The eligibility criteria reflect the population requested in the funding application, the people identified by our clinical advisors as having the highest unmet health need and the most potential to benefit from treatment, and aligns with the clinical trial evidence that was considered by our clinical advisors. More information can be found in the Application Tracker record for nusinersen (for SMA types I II and III(external link) and pre-symptomatic SMA(external link)).

We are not expanding access at this time as we need further clinical advice and analysis to understand the impacts of treatment in these groups and to the health sector. We welcome funding applications for the groups we haven’t yet considered, to help our future consideration of funding. 

Progression of this proposal does not mean that we won’t widen access in the future. We intend to seek further advice regarding starting nusinersen or risdiplam in people over 18 years old, or those diagnosed with other types of SMA, at our next Rare Disorders Advisory Committee meeting in March 2023.

We understand that some individuals with SMA may experience delay in access to health services and diagnosis. For someone that the treating clinician considers has experienced a delay in diagnosis or access to health care (for example someone is not identified as symptomatic prior to the age of three years as required in the criteria) and would meet the intent of the eligible population, we would be happy to consider a Special Authority waiver application, as meeting the intent of the access criteria. Details on how to submit a Special Authority waiver application are available on our website.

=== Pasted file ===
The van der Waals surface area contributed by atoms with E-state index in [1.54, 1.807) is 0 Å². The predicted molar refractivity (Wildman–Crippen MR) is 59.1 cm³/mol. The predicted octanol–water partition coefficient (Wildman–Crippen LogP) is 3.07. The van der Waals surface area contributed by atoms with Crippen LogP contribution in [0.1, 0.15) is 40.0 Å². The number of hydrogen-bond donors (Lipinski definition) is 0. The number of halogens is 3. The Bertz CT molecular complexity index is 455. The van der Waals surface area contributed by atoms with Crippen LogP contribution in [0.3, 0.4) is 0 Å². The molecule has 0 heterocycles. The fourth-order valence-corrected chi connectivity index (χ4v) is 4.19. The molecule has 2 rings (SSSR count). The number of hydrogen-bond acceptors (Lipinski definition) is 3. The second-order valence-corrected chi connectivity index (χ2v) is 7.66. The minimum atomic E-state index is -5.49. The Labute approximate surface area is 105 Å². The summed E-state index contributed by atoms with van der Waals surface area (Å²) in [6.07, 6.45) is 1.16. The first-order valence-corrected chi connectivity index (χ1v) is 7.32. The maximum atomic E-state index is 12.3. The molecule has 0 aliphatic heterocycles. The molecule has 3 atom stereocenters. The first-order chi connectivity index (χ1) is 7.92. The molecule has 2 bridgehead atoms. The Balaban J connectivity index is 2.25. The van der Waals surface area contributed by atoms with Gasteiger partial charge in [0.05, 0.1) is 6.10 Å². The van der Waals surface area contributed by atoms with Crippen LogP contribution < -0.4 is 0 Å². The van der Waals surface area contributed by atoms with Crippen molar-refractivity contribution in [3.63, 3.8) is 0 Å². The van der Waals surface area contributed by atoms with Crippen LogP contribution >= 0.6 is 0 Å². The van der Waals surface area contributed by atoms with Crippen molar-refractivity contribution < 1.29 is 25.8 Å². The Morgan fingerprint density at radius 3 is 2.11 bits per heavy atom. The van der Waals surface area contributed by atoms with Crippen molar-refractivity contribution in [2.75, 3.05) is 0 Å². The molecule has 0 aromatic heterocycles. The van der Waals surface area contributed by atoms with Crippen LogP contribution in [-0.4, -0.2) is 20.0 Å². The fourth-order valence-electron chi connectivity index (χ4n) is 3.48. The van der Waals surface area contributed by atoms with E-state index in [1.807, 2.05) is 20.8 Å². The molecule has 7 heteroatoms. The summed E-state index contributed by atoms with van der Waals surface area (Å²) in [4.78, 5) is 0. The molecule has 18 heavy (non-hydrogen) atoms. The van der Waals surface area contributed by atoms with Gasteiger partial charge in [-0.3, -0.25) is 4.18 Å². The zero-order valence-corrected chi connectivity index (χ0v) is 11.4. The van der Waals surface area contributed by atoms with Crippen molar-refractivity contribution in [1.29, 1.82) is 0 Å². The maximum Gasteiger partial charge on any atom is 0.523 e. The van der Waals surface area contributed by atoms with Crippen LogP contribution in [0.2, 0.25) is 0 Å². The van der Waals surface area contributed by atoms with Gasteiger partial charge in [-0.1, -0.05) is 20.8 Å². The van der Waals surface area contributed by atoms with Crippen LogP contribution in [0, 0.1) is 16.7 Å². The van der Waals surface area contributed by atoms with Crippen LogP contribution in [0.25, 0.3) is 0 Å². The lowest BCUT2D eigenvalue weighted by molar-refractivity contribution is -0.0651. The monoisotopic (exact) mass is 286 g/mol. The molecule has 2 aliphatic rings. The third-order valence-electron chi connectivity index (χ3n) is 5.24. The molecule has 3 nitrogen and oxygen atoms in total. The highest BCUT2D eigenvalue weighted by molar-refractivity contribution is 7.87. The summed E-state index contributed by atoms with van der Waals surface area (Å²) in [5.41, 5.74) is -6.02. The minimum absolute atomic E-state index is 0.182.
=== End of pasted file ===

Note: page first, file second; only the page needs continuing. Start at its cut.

We will also consider a Special Authority waiver application for any person with SMA that may have turned 19 years of age between the time of consultation in late September and the 1 January 2023 list date and is no longer eligible for treatment.

Requests that patients with one copy of the SMN2 gene should be included in the eligibility criteria.  SMN2 copy number correlates with severity of disease, however it is not the only determinant of severity. If an infant with only one copy of SMN2 isn’t symptomatic at birth (ie. “pre-symptomatic”) it means they likely have less severe disease and could benefit from treatment.

We acknowledge that SMN2 copies are not a perfect prognostic biomarker, but it is the best phenotypic modifier of SMA identified to date.

We agree that there may be some people with a single SMN2 copy that would develop type 1 or type 2 SMA, rather than type 0 (the most severe form) and would not be eligible for pre-symptomatic treatment under the criteria we consulted on.

We have changed the criteria to include pre-symptomatic individuals with only one copy of SMN2.    

Requests to restrict who can apply for the special authority for nusinersen to specialist neurologists who treat people with SMA. It was considered that this would not create unnecessary barriers and would be clinically appropriate.